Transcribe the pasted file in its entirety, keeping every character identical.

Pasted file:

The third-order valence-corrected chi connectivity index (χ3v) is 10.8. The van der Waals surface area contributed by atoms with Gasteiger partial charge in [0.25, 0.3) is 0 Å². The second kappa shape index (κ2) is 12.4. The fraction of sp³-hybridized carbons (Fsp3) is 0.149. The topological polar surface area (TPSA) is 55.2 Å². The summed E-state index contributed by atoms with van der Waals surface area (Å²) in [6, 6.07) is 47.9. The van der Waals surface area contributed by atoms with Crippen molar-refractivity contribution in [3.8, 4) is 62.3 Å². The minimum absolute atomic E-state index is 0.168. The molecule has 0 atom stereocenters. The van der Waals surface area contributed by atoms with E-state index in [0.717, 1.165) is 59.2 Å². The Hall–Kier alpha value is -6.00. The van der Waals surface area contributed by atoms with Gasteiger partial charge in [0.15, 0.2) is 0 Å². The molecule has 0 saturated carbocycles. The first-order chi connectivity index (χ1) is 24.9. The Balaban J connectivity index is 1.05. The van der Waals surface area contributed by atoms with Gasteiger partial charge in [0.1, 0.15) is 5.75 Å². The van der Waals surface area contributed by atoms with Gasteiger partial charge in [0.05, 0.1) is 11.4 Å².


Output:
The third-order valence-corrected chi connectivity index (χ3v) is 10.8. The van der Waals surface area contributed by atoms with Gasteiger partial charge in [0.25, 0.3) is 0 Å². The second kappa shape index (κ2) is 12.4. The fraction of sp³-hybridized carbons (Fsp3) is 0.149. The topological polar surface area (TPSA) is 55.2 Å². The summed E-state index contributed by atoms with van der Waals surface area (Å²) in [6, 6.07) is 47.9. The van der Waals surface area contributed by atoms with Crippen molar-refractivity contribution in [3.8, 4) is 62.3 Å². The minimum absolute atomic E-state index is 0.168. The molecule has 0 atom stereocenters. The van der Waals surface area contributed by atoms with E-state index in [0.717, 1.165) is 59.2 Å². The Hall–Kier alpha value is -6.00. The van der Waals surface area contributed by atoms with Gasteiger partial charge in [0.15, 0.2) is 0 Å². The molecule has 0 saturated carbocycles. The first-order chi connectivity index (χ1) is 24.9. The Balaban J connectivity index is 1.05. The van der Waals surface area contributed by atoms with Gasteiger partial charge in [0.1, 0.15) is 5.75 Å². The van der Waals surface area contributed by atoms with Gasteiger partial charge in [0.05, 0.1) is 11.4 Å².